Passenger & boot space
How it copes with people and clutter
Access to the front seats is easy thanks to large, wide-opening doors, and the rear seats are even easier to get to thanks to a vast electric sliding door on each side. They are electrically operated via buttons as standard and are a real plus point when you need rear-seat access in a tight multi-story car park.
There’s a completely flat floor that makes it easy for passengers to move around inside. It is roomy, too, but the standard length V-Class doesn’t actually offer much more space for each passenger than the Ford Galaxy. The second and third row of seats sit on rails that run from front to rear, allowing you to position them to maximise leg room for either of the two rows, or to enlarge the boot space. Sliding them back and forth isn’t as easy as it is in a regular MPV, though.
The standard arrangement is of two individual seats in the second row with a storage box in between, which contains cup holders and two foldout tables. If you wish, you can turn this row around to face the three third-row seats. You can also upgrade those seats to recline and massage you like those in the back of an S-Class. Long and Extra Long versions come with eight seats as standard, including three seats in the middle row as well as the third.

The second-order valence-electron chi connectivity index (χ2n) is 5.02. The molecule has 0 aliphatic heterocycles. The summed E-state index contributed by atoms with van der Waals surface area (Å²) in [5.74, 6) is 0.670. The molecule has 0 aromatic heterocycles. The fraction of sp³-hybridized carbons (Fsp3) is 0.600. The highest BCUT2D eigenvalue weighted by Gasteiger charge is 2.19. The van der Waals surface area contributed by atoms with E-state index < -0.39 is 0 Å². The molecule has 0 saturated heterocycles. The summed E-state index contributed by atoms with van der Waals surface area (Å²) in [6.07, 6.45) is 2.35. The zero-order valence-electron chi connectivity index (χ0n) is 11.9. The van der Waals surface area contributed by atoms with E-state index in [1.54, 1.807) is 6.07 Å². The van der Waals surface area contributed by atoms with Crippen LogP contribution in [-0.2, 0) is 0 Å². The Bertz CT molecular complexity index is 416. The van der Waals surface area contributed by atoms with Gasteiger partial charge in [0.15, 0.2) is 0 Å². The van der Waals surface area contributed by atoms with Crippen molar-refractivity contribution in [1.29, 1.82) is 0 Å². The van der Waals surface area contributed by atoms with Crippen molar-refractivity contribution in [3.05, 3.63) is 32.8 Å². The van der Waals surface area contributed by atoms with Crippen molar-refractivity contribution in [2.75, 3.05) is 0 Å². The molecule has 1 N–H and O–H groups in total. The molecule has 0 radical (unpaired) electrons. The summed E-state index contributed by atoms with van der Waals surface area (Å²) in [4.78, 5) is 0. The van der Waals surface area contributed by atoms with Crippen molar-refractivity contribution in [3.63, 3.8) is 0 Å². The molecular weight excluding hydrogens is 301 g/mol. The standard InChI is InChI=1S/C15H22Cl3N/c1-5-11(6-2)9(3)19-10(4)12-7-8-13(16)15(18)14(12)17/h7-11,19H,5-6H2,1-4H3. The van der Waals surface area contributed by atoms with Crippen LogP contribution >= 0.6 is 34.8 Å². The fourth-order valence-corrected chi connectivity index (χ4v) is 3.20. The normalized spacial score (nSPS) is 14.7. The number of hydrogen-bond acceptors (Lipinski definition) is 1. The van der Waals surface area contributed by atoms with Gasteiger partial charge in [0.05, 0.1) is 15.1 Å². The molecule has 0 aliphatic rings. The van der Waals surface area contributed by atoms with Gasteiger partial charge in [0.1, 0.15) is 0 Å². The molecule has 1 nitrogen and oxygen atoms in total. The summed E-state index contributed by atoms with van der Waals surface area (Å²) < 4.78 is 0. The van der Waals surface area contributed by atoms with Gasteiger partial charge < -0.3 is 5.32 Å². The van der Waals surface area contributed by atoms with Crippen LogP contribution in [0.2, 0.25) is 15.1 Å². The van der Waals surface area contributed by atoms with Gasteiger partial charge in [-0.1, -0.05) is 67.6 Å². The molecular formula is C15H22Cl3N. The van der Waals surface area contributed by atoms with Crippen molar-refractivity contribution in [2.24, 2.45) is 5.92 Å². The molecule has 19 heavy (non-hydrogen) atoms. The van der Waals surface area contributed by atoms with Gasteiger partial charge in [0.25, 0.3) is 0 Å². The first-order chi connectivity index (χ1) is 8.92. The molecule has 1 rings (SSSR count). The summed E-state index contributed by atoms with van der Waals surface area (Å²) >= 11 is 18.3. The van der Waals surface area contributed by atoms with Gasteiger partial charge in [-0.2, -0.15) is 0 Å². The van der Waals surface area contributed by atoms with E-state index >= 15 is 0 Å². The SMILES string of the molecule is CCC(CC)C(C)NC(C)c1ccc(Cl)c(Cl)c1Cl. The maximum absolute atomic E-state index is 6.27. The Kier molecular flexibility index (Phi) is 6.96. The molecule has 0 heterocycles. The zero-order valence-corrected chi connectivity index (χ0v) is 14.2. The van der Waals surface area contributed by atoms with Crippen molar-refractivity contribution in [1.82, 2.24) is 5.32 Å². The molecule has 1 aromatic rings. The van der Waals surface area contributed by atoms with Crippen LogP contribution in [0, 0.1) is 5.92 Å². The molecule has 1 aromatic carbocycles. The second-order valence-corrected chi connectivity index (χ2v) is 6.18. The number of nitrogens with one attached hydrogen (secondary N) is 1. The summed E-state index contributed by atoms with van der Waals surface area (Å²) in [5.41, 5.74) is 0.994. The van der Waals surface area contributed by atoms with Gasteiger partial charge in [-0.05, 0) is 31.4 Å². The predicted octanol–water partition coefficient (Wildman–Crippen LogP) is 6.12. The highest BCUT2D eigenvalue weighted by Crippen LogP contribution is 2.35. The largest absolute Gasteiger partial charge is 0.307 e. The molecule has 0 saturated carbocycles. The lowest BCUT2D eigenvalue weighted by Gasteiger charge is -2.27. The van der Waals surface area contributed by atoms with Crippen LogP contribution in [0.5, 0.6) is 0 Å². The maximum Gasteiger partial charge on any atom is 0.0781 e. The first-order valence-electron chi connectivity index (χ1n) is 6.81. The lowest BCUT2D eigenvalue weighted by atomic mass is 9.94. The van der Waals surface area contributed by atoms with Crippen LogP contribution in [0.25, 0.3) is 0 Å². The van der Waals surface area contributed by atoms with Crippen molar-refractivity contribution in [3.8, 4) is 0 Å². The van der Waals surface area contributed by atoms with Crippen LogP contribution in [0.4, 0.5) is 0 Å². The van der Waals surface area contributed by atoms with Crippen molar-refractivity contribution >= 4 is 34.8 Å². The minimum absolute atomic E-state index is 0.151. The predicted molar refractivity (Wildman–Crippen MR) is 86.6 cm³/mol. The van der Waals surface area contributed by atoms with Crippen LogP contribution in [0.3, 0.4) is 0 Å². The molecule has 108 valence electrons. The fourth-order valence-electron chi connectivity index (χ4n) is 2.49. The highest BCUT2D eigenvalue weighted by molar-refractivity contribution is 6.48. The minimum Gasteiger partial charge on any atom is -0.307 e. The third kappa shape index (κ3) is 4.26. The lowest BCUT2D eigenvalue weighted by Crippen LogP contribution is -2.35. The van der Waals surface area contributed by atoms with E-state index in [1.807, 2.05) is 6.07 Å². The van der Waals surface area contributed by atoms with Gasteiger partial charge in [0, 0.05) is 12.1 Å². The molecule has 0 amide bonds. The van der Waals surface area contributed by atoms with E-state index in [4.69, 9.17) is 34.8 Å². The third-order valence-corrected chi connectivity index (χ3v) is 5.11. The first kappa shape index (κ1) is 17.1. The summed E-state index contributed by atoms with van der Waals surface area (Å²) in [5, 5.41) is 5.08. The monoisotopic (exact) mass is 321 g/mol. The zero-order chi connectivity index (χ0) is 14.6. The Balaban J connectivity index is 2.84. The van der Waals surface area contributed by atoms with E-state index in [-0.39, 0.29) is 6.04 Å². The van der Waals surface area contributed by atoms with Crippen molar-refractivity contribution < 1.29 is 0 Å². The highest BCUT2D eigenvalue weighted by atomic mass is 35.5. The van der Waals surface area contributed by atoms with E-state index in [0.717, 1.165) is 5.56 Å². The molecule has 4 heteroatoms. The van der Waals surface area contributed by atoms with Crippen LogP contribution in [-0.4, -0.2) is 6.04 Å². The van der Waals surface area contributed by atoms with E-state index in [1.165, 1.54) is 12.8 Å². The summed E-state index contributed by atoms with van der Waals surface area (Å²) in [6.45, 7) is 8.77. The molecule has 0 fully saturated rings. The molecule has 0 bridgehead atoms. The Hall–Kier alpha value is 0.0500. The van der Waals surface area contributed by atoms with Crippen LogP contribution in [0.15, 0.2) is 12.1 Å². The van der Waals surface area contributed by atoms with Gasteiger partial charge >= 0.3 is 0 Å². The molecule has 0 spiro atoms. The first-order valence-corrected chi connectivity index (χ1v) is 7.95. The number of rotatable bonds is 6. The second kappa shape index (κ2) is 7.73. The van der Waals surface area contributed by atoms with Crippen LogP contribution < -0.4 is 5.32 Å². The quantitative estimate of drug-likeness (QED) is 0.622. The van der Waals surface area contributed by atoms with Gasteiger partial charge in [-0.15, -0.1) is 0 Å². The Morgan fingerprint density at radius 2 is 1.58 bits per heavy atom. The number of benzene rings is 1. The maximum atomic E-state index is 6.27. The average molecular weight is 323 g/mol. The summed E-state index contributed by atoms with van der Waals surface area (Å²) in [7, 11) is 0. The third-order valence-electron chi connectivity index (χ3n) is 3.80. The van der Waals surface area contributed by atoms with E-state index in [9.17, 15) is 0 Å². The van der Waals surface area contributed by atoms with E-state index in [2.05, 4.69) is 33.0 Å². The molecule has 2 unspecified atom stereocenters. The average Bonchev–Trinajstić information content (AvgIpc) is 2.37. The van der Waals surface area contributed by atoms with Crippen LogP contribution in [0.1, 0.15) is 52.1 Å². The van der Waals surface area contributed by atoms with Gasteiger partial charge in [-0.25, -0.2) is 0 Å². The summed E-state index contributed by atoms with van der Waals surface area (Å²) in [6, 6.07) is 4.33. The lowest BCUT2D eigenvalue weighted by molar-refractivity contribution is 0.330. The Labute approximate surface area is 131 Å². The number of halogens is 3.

Disappointingly, with all seven seats deployed, the boot area is relatively small and will struggle to take seven people’s luggage. You’ll find the Ford Galaxy to have a far bigger boot with all its seven seats in place, and it also shares with similar regular MPVs the advantage of a third row that folds into the floor when it’s not in use. The V-Class only offers the option of removing the third row altogether, and it’s a cumbersome thing to lug about and store. If you go for the longer eight-seat V-Class Long and Extra Long models, the boot is far bigger and will swallow several large suitcases.
Meanwhile, the campervan-style V-Class Marco Polo turns that seven-seat interior into luxury property on wheels. There’s seating for four, two of whose seats can fold down into a double bed. For the other two, a pop-up roof provides space for another double bed on the makeshift ‘second-floor’. Depending on specification, there’s also a full-on kitchen installation with a sink, gas hob, fridge and plenty of cupboards and storage compartments. Factor in Mercedes’ trademark glitzy finish and the end result is a living space that is significantly more glamorous than most university halls’ of residence.
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